Kibbe and Myth in the Mississippi Delta
Travel Blog • Joanna Kakissis • 02.07.08 | 11:06 AM ET
If you go to any family-run diner in the Mississippi Delta, chances are you’ll find tabouleh, dolmas and the Lebanese meat dish called kibbe tucked between the barbecue and fried chicken on the menu. That’s because waves of Lebanese settled in Mississippi between the 1870s and 1960s, setting up grocery stores and restaurants to make a living, according to NPR’s Kitchen Sisters and “the Faulkner of Southern food,” John T. Edge.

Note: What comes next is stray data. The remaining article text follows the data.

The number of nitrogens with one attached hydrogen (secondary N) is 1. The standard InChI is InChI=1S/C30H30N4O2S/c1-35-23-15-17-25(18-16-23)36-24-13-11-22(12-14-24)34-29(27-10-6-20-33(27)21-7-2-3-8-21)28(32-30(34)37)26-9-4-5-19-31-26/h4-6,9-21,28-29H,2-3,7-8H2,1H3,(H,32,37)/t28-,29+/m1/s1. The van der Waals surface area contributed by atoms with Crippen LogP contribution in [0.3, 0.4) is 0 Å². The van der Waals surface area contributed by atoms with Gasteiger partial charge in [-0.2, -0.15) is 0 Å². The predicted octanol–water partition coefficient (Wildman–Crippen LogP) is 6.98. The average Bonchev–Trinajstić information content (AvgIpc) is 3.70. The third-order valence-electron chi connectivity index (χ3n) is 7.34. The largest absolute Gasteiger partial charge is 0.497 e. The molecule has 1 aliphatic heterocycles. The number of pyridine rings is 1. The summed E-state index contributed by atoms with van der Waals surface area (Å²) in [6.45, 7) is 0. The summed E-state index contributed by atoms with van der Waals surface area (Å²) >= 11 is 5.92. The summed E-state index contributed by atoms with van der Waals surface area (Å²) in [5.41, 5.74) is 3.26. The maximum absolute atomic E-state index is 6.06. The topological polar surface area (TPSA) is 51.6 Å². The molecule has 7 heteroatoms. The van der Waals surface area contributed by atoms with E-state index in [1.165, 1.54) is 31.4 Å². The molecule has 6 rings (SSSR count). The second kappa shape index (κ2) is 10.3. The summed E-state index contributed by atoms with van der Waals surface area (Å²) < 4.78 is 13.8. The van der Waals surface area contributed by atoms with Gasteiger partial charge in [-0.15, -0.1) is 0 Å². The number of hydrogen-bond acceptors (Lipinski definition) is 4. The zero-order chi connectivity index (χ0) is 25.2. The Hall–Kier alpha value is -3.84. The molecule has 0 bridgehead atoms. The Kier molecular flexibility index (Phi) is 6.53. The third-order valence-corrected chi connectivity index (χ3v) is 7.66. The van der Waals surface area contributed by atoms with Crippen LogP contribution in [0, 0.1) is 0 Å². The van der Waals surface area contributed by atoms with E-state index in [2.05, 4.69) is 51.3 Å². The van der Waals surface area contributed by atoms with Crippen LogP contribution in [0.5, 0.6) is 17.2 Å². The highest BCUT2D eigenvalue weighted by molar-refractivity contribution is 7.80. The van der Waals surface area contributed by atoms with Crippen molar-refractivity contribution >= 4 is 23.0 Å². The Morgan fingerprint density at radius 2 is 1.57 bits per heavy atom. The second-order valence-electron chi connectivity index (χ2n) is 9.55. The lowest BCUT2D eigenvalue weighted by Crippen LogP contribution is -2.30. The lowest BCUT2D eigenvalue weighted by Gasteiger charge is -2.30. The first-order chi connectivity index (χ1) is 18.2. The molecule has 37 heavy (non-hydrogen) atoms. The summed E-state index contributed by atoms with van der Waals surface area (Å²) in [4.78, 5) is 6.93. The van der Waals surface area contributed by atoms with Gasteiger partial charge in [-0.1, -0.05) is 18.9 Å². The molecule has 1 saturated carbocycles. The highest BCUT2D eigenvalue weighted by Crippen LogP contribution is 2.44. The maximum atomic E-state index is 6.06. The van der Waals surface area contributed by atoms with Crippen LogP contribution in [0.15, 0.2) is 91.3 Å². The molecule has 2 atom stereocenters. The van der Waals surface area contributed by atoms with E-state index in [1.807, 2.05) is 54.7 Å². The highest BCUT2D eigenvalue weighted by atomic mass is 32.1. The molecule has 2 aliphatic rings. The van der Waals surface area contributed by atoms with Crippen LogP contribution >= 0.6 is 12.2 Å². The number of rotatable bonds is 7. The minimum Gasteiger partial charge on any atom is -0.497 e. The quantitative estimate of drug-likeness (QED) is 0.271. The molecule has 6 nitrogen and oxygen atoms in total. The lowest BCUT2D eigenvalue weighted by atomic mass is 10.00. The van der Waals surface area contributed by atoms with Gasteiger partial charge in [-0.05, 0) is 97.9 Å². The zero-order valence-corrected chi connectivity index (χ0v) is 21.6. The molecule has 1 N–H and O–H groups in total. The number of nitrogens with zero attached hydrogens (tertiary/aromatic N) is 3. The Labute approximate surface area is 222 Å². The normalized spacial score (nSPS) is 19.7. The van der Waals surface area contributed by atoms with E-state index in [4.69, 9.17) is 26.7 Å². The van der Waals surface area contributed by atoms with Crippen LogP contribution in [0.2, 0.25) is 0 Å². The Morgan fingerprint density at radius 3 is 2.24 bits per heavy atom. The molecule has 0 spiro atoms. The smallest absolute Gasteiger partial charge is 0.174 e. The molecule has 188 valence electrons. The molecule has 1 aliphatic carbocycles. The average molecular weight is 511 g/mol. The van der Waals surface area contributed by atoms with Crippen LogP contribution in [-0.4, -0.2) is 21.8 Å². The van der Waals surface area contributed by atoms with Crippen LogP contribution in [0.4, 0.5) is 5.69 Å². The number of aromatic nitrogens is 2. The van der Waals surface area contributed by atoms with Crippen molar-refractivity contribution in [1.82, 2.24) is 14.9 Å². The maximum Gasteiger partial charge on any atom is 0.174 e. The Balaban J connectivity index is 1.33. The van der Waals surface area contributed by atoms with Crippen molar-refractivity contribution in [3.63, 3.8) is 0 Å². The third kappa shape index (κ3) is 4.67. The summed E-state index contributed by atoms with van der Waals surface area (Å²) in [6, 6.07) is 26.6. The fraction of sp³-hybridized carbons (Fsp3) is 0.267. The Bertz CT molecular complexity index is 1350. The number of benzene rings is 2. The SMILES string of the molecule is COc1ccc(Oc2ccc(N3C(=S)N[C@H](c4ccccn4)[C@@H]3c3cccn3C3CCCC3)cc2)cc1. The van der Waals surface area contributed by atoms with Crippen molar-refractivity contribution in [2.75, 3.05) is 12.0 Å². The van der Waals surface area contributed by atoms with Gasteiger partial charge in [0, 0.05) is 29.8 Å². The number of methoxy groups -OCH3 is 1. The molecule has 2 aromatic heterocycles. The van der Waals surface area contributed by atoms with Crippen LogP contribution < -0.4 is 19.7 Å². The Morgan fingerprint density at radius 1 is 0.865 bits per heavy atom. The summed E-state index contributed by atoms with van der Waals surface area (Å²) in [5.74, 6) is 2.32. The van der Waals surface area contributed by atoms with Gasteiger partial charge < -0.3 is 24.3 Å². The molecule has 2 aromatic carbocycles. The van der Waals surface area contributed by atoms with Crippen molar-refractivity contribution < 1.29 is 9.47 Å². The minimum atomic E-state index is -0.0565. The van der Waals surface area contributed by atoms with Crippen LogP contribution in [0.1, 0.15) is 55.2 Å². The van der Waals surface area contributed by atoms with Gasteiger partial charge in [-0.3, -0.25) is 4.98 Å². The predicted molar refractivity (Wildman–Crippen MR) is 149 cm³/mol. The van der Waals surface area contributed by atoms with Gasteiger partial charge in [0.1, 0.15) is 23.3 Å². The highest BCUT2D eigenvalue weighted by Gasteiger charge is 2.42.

One of the most noted is Abe’s BAR-B-Q in Clarksdale, where you can feast on kibbe, cabbage rolls and stuffed grape leaves as well as hear a few stories about Ike and Tina Turner, who used to work at a grocery store owned by Abe’s family.
But I was most intrigued by a vision from 1924, when Abe’s first opened: Abe, an immigrant from Zahale, Lebanon, watched legendary blues guitarist Robert Johnson playing near some sycamore trees. Could it be where the evanescent Johnson met the devil and exchanged his soul for killer blues chops? Now that’s my kind of American story.